Twelve British travel agents got an idyllic taste of Santa Cruz Friday afternoon.
The boardwalk was peaceful. Throngs of tourists were replaced with a pleasant sea breeze, green waves, and the golden sunshine of the fall equinox.
Under yellow umbrellas, the Londoners sat munching sandwiches from The Buttery and planning their next moves: after a tour of the boardwalk, a visit to the surf museum at Lighthouse Point, and dinner at the Crow's Nest.
They are twelve of the fifty-five winners of the "California SuperFAM" tour, a reward trip for travel agents of the U.K. and Ireland who sold the most California travel packages last year.
"Because inevitably once they learn more about it and they've visited it, it's much easier to sell to their customers. I mean we do trainings and that kind of thing in the U.K. but you can't beat being here," said the Travel Trade Manager for Visit California, James Mead who was visiting Santa Cruz for the first time.
"It's just beautiful, and the weather's fantastic. Coming from what we left, about 12 degrees (celcius) yeah, it's gorgeous," said Mead, beaming.
California is what the British travel agents refer to as a "multi-destination" trip, and the scenic coastal highway is the main attraction.
"British tourists prefer that, they would almost always fly into L.A. and come up to San Francisco or the other way around, its the iconic route and its very much what they love to do," said Mead.
The number one selling point for the Brits to stop in Santa Cruz?
"Certainly what a great family desitination it would be, for everybody from grandparents down to the grand children," said Amanda Davies, a travel agent in Southampton, a coastal town about 75 miles south-west of London.
"We do high end holidays, specifically tailor made," said Davies, and sees honey moons and big family holidays doing particularly well in Santa Cruz.
Laura Jones of a London travel agency Flight Center, said the free summer concert series at the boardwalk would be popular among British tourists, too.
"At home we have such a big sort of festival culture, so something like the beach concerts would be fantastic," said Jones, who gives an example of British "festival culture" with "big music festivals that go on for the whole weekend and people camp, and it's just band after band."
Although their time in Santa Cruz is brief, there's no doubt that its salty charm made an impression.
"I think it's perfect actually, I would say it fulfills that cliché, doesn't it, of the sandy beaches, it feels like that original, very real, cliché may not be the right word but, great beaches, surfing history, the culture, the great pier, the great rides," said Davies.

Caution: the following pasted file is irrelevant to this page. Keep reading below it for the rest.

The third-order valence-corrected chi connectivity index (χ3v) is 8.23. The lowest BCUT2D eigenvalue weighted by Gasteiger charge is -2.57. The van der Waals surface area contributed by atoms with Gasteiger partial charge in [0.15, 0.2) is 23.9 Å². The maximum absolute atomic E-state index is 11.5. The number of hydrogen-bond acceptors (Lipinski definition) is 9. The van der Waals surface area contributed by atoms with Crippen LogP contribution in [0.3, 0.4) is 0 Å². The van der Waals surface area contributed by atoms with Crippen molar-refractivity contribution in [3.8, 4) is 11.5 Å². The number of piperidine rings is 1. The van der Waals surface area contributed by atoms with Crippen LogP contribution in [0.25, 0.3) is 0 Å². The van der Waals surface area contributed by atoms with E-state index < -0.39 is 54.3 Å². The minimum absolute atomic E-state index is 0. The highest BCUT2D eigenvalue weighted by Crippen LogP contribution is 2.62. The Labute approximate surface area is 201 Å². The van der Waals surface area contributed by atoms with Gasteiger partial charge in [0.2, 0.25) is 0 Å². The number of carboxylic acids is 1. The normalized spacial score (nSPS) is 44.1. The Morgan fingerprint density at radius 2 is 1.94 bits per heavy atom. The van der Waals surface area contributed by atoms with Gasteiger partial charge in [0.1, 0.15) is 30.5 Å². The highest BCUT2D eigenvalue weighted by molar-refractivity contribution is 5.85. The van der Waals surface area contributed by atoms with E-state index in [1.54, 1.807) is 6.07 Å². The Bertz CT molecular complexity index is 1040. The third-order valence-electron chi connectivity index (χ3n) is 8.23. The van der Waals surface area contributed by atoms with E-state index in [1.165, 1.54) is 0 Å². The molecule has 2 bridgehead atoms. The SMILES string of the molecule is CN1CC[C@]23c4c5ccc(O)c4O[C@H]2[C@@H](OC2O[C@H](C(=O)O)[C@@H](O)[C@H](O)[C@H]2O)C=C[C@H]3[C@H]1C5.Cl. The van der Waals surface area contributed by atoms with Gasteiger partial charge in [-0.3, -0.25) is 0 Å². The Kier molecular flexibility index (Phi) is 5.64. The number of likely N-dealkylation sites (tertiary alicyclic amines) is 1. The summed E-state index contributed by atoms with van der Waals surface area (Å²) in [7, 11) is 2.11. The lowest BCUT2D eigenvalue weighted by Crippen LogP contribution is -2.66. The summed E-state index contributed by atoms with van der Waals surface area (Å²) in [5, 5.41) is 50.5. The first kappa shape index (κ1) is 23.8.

The benefits to seeking foreign tourists are vast, including off season business, mid-week travel, and a larger budget for spending.
"The Santa Cruz County Visitors Council has been trying to lure the foreign market into the area, so this is kind of the next realm of marketing for us. And the U.K. makes sense to us because it is the largest inbound international market to California," said Chrisina Glynn, Communications Director for the SCCCVC, who hosted the visitors.
In 2011, the United Kingdom sent 702,000 visitors to California, pumping $1.2 billion into the local economies they visited. It's proof that Visit California (with Rob Lowe a fascinating mascot) which began in 1998 as the California Travel and Tourism Commission, is good at what they do.
Santa Cruz may just see an influx in British tourism. And if we don't, it only means they're taking holiday somewhere else.
"We generally get a minimum of four weeks vacation a year, sometimes five," said Mead.
And they take this seriously.
"I was reading in the U.K. press that the holiday is one of the last things that we'd ever give up, you know, when we're trying to cut back budgets, our holiday is really, really important to us, because we're a great country and all but it's a bit gray, so we can't really replicate this too well," sais Mead, waving his hand towards the sparkling Pacific.
"And that's why we've always been a traveling country."
And when it comes to British perceptions of California, Jones says she has not come across a single "fake" Californian.
"Everyone we have met has been really polite, and lovely, you know and i haven't gotten that vibe at all," said Jones.
But other reputations were proven true:
"I think everybody thinks that you've got a very enviable lifestyle. So, I think obviously most peoples' perception is influenced by media, so TV and Hollywood and that sort of thing, but everyone knows it as sort of an aspirational lifestyle and everybody knows about the quality of life, and I think that's what really appeals to a lot of people... The Brits love it here and always have," said Mead.
Last year in London, the Secret Cinema put Santa Cruz on the map when it hosted a screening of The Lost Boys, building a Beach Boardwalk crawling with vampires in the middle of London. See the YOUTUBE video.